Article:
HomeIran News NowEU Inaction Has Encouraged Iran’s Regime To Continue Its Human Rights Violations

EU Inaction Has Encouraged Iran’s Regime To Continue Its Human Rights Violations

On Saturday, Iran’s clerical regime executed Ruhollah Zam, a European resident. France, Germany, and several other countries condemned this execution. In response, the regime summoned their Ambassadors in Tehran. What encouraged the mullahs’ regime to do this?
Briefly, the European Unions’ appeasement policy has emboldened the mullahs to not only continue human rights violations but to show extreme reactions to the slightest opposition to its barbaric manners.

On December 7, EU foreign ministers adopted the “global human rights sanctions regime,” targeting those responsible for serious human rights violations. A week after adopting this sanctions regime, the EU’s foreign policy chief Josep Borrell was scheduled to hold the Europe-Iran Business Forum. He was meant to deliver a joint keynote address at this event with Iran’s Foreign Minister, Mohammad Javad Zarif, whose ministry defended the latest human rights violation by summoning France and Germany’s ambassadors in Tehran.

Although this Forum was canceled at the last minute due to Ruhollah Zam’s execution, but holding this event in the first place was wrong. Iran’s human rights violations are not limited to this recent execution. And this is not the first time that Zarif and his ministry support human rights violations and try to whitewash the regime’s crimes.

What message does holding such events send to the regime other than encouraging it to continue human rights violations and that the EU will prioritize the economy over its humanitarian values.

France, where Zam was residing, and the EU condemned his execution. But a mere condemnation, after the deed is done, without any decisive action before the execution, has no effect.

The international community’s inaction toward human rights violations in Iran, starting in the 1980s, has emboldened the regime to continue its human rights abuses.

Last week, seven United Nations special rapporteurs and experts officially announced the 1988 massacre of 30,000 political prisoners could amount to “crimes against humanity.” They showed their support for an international investigation while underlining the world community’s inaction has emboldened the regime to continue its human rights violations.

A testament to this fact is the massacre of 1500 protesters during the nationwide Iran protests in November 2019. When in September 2019, the European countries allowed Zarif to step on their soil, they had already accepted the human rights violations. During his visit to Nordic countries, Zarif blatantly threatened Iranian expatriates, who were protesting his presence in Europe, to be “eaten alive” by the regime’s thugs in Iran and the region.

When the regime executed a detained protester and a national wrestling champion, Navid Afkari, in September 2020, despite international outcries, it showed simple condemnation of human rights violations would not stop this regime and its human rights abuses.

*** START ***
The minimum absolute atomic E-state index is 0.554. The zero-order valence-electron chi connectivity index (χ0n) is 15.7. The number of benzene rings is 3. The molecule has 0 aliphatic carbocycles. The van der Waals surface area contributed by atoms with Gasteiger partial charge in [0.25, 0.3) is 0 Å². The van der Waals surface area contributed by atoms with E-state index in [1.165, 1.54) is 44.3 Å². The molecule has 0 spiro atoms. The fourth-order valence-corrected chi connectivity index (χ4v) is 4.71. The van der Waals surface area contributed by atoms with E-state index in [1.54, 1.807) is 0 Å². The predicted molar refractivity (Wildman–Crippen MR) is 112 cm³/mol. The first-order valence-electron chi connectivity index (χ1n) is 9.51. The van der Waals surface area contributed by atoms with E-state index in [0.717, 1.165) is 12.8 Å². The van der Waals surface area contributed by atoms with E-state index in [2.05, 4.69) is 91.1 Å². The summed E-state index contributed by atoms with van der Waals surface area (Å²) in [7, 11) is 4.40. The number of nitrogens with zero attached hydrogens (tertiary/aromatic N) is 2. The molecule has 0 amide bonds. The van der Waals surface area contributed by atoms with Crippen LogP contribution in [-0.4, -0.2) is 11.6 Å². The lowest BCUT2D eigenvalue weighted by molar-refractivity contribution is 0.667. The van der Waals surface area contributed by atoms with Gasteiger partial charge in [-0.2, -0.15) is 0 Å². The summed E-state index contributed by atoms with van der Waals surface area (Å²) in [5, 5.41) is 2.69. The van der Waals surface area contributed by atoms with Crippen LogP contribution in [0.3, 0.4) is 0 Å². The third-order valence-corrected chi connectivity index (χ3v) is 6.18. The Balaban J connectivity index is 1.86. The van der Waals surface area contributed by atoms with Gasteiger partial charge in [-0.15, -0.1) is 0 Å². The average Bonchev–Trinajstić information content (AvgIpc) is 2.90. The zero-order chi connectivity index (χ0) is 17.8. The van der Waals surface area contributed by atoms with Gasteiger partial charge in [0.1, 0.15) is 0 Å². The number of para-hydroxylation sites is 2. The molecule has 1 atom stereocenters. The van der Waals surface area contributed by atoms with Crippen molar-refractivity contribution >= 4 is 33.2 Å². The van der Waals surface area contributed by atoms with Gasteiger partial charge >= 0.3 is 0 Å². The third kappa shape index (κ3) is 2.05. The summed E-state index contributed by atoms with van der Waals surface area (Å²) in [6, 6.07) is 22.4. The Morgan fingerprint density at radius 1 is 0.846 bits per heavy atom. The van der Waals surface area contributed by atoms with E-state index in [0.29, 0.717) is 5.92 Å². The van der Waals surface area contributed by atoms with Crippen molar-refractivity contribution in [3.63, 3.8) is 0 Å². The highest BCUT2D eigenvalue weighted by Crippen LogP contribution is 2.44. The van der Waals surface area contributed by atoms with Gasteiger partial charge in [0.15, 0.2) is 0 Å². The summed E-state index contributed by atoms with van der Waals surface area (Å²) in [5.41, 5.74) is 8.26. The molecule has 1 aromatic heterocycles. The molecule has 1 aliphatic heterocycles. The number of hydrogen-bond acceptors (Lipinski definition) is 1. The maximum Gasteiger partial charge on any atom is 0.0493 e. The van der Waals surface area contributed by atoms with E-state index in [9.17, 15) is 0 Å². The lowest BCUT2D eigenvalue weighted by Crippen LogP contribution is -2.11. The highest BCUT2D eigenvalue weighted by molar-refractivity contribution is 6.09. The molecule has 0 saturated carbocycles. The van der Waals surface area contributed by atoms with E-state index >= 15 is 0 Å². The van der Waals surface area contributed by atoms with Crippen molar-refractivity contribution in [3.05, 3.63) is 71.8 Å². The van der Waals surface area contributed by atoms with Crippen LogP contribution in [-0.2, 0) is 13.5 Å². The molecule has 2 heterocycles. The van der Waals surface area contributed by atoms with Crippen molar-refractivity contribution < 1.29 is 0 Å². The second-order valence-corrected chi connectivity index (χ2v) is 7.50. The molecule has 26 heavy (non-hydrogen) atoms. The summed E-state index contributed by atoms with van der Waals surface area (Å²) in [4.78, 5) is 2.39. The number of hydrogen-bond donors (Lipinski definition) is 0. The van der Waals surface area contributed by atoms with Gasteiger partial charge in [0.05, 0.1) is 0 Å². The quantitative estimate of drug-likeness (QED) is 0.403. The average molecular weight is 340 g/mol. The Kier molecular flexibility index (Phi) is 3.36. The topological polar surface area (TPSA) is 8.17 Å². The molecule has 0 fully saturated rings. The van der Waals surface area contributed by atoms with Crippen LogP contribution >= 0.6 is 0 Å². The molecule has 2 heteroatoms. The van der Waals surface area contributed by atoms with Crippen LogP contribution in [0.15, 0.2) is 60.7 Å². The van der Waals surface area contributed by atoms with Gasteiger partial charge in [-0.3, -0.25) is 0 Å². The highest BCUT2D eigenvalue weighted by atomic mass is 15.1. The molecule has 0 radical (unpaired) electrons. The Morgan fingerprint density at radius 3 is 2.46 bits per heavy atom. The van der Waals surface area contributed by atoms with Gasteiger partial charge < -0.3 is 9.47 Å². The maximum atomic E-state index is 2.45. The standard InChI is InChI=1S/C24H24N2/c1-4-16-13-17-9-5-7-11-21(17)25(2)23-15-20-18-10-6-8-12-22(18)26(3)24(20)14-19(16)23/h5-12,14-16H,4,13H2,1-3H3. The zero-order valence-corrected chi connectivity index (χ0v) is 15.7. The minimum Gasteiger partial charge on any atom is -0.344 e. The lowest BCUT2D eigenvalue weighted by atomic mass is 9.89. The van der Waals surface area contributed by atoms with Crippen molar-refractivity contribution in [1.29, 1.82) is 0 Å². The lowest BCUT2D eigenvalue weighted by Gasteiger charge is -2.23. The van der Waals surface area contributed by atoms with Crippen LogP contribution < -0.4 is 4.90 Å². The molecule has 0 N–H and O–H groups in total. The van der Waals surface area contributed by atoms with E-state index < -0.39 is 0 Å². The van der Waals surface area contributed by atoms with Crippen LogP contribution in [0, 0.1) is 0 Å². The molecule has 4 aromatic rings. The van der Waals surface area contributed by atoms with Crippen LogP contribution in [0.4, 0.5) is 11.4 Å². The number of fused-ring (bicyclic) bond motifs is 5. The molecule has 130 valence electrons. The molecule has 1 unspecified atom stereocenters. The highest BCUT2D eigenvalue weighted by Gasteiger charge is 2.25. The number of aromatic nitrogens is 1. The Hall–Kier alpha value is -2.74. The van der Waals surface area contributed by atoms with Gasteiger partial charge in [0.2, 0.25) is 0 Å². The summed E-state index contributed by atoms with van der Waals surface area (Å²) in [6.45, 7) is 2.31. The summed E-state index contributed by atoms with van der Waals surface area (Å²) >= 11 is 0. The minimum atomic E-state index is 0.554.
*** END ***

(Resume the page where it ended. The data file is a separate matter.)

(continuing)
Europe has to change course in dealing with this regime. Sadly, in announcing the Forum was postponed, organizers said they look forward to holding the conference soon, adding: “European and Iranian policymakers continue to engage in the necessary dialogue to establish the appropriate conditions for effective economic diplomacy.”

This means the EU still prioritizes its economic interests over humanitarian values. When Mr. Borrell meets Zarif, he should remember Zarif is the same person who has praised the record holder of execution per capita as the “greatest democracy in the Middle East.”

European policymakers should remember that the mullahs’ human rights violations and oppression against their dissidents are not limited to Iran’s borders. Zarif’s diplomat-terrorist Assadollah Assadi went recently on trial in Belgium for his attempt to bomb the opposition rally in France in 2018.

Any negotiations with this regime will only encourage it to continue its malign activities. When the EU policymakers continue appeasing the mullahs’ regime, they are ridiculing their own “global human rights sanctions regime,” which Mr. Borrell was proud to announce.

The time has come for the European Union to take concrete actions against the Iranian regime. The EU should sanction all the regime’s leaders, particularly their chief apologist, Zarif, for human rights violations. The EU should lead an international investigation into the 1988 massacre and the mass killing of 1500 protests in 2019 in Iran and hold the regime’s authorities to account for their crimes. Any economic relation with the regime should be contingent on the end of human rights violations in Iran.

European countries should also shut down all regime embassies in their countries, which are emissaries of terror, and expel the mullahs’ agents from Europe.

By taking these actions, the EU would truly honor its human rights values and make the world a better place.